Companies in the Standard & Poor’s 500 index are expected to buy back as much as $800 billion in shares of their own stock this year partly as a result of the GOP’s tax reform plan, J.P. Morgan said Friday.
In an analysis first reported by MarketWatch, the financial services firm estimated that companies will return hundreds of billions of dollars to shareholders this year as companies save money on taxes, repatriate overseas funds and enjoy strong earnings across the U.S.
The analysis far exceeds the $530 billion in stock buybacks the firm recorded in 2017, MarketWatch notes. And according to analysts, this year’s number could increase further under the right conditions.
“There is room for further upside to our buyback estimates if companies increase gross payout ratios to levels similar to late last cycle when companies returned >100% of profits to shareholders (vs. 83% now),” said a note accompanying the estimate. “Corporates tend to accelerate buyback programs during market selloffs.”
Democrats, however, have pointed to the rising stock buybacks as proof the Republican tax plan benefited wealthier Americans and corporations instead of employees.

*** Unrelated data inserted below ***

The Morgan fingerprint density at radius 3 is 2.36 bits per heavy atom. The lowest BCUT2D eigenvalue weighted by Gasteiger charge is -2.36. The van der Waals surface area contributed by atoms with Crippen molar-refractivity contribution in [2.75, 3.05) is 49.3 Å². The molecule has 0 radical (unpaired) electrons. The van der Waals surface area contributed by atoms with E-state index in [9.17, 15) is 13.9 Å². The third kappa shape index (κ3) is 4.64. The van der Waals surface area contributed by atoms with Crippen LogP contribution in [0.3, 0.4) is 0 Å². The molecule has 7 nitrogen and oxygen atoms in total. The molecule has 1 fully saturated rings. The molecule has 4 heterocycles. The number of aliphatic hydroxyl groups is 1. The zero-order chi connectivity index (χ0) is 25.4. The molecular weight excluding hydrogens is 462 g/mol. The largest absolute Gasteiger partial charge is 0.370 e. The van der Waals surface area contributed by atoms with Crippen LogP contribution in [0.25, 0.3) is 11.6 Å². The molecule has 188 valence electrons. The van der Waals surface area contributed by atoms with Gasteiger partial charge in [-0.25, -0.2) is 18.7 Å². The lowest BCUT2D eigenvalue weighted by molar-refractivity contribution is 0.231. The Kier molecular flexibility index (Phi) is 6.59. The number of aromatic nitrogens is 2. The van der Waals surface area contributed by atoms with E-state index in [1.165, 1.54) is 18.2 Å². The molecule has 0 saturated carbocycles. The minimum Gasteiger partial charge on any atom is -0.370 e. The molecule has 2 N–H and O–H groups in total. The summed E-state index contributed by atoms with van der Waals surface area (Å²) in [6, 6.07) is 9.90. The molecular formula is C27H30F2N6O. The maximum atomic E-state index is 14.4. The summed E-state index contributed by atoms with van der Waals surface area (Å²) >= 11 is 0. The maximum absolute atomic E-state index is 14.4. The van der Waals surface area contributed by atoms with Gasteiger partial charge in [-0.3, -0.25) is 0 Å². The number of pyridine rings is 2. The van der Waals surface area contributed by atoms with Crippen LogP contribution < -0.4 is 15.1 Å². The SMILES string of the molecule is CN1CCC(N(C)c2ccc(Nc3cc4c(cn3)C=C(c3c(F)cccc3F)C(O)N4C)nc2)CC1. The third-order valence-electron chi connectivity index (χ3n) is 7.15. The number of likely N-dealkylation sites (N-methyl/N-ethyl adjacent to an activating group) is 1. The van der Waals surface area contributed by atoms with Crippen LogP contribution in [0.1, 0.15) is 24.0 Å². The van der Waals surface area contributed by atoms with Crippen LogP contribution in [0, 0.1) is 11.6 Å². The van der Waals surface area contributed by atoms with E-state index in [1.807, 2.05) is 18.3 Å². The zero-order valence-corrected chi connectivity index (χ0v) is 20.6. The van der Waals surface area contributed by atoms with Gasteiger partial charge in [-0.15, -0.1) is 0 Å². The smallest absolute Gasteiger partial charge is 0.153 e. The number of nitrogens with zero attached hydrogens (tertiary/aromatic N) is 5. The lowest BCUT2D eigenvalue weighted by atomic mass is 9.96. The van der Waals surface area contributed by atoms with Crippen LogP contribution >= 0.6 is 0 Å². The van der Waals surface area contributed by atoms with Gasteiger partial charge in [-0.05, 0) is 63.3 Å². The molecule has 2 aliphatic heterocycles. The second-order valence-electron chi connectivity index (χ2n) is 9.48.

“Why is that so significant? Because share buybacks don’t help the average worker,” Senate Minority Leader Charles Schumer (D-N.Y.) said last month.
“They inflate the value of a company’s stock, which primarily benefits shareholders, not workers. It benefits corporate executives who are compensated with corporate stock, not workers who are paid by wages and benefits,” he added.
Last month, technology conglomerate Cisco announced it would be one of the companies buying back shares from shareholders.
“There’s a great deal of confidence on a global basis, probably a lot than we have seen for a very long time,” Cisco’s chief executive, Chuck Robbins, told the Financial Times.
Proponents of the tax plan, however, point to companies bringing money back from overseas as a positive benefit of the plan.
“To the extent that there are share buybacks, that’s capital that’s recycled back into the economy,” Treasury Secretary Steve Mnuchin told the Senate Finance Committee. “It doesn’t sit in banks.”
Republicans have also pointed to multiple companies that have issued bonuses or raises in the wake of tax reform’s passage.